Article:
Psoi – There are two saints answering to this rarity. First, also known as Besoy, Saint Psoi was martyred with his brother and mother during the Diocletian persecutions. Then a second figure, also known as Saint Psoes, was martyred at Kemet in the 500s. I can’t be certain how to pronounce this one – I’m guessing it rhymes with ‘soy’ – and I’m not sure it’s truly wearable. But it is fascinating, and might make an interesting middle name.
Ptolemy – One of the interesting things about early saints is that many share names with mythological figures (Orion), or ancient sages. We usually think of Ptolemy as a mathematician and astronomer. It was also a name favored by Egyptian rulers. And then there’s the obscure Saint Ptolemy, a Roman martyr whose death was recorded by Justin Martyr.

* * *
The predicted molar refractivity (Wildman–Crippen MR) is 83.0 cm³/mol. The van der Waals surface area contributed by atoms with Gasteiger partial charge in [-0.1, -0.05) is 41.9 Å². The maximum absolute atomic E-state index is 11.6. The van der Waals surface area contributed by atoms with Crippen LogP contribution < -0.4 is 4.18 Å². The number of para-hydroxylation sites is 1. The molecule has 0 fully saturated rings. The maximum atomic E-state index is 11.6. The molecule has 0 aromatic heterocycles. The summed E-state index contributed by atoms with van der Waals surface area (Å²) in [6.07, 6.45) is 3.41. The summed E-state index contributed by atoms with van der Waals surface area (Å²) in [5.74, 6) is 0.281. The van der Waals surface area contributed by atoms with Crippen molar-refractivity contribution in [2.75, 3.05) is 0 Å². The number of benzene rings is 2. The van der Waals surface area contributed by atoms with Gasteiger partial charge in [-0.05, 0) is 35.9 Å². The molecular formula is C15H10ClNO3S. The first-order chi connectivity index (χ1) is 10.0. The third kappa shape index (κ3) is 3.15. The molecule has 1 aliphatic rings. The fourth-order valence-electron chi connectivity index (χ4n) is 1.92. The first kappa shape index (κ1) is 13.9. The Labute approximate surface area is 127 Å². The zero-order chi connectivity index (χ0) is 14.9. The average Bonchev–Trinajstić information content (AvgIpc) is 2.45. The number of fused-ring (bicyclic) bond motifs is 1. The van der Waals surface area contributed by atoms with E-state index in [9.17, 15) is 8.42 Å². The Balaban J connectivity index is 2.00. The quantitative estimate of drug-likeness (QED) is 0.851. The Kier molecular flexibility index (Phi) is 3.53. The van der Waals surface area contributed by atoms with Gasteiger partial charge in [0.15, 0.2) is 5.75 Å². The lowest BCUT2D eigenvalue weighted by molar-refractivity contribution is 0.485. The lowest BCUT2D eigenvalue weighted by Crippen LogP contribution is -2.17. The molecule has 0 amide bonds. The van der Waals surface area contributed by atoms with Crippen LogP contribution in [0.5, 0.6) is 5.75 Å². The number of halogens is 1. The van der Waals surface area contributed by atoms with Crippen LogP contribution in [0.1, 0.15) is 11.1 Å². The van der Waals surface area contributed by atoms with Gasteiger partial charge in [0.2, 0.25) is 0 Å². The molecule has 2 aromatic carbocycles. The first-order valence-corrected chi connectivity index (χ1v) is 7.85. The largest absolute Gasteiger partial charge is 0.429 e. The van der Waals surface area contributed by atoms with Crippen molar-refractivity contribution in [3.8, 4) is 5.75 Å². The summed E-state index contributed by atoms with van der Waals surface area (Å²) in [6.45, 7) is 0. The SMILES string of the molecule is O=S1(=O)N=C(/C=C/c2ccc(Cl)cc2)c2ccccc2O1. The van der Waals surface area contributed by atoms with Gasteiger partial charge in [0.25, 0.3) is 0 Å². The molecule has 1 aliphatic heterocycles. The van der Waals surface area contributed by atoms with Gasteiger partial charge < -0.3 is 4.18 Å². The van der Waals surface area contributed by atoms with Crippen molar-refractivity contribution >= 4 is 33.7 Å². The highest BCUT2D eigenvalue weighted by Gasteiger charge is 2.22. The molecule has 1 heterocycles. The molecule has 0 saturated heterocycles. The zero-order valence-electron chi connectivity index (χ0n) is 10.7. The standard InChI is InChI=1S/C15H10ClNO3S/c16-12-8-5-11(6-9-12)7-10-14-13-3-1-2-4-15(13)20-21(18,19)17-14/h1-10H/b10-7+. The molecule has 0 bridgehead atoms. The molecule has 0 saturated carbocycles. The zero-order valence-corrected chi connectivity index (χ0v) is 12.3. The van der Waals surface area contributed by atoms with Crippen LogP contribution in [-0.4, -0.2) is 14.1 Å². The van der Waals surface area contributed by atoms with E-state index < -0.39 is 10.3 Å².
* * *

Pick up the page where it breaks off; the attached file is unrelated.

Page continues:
Quintilis – There are plenty of obscure saint names starting with Quin- to choose from. Saint Quintilis’ name means fifth; it was the name of the month of July prior to the reign of Julius Caesar. We don’t know much about his life, but we do know he died a martyr. Other Quin- possibilities include Quintius, Quintus, Quintian, and Quentin.
Roch – Born in Montpellier, France, Roch was said to be destined for greatness from the start. He was twenty when his parents died. He gave away his worldly goods and set out for neighboring Italy, where he nursed plague victims until he himself fell ill. Roch was miraculously cured and returned to Montpellier – where he was unrecognized, and imprisoned, where he eventually died. Roch is also known as Rocco, a name currently ranked #423 in the US. The saint was popular in the Middle Ages, and churches dedicated to him can be found throughout Europe. Roch rhymes with hawk, but would probably be said more like rock in the US. Rocky names for boys have more potential than you might think.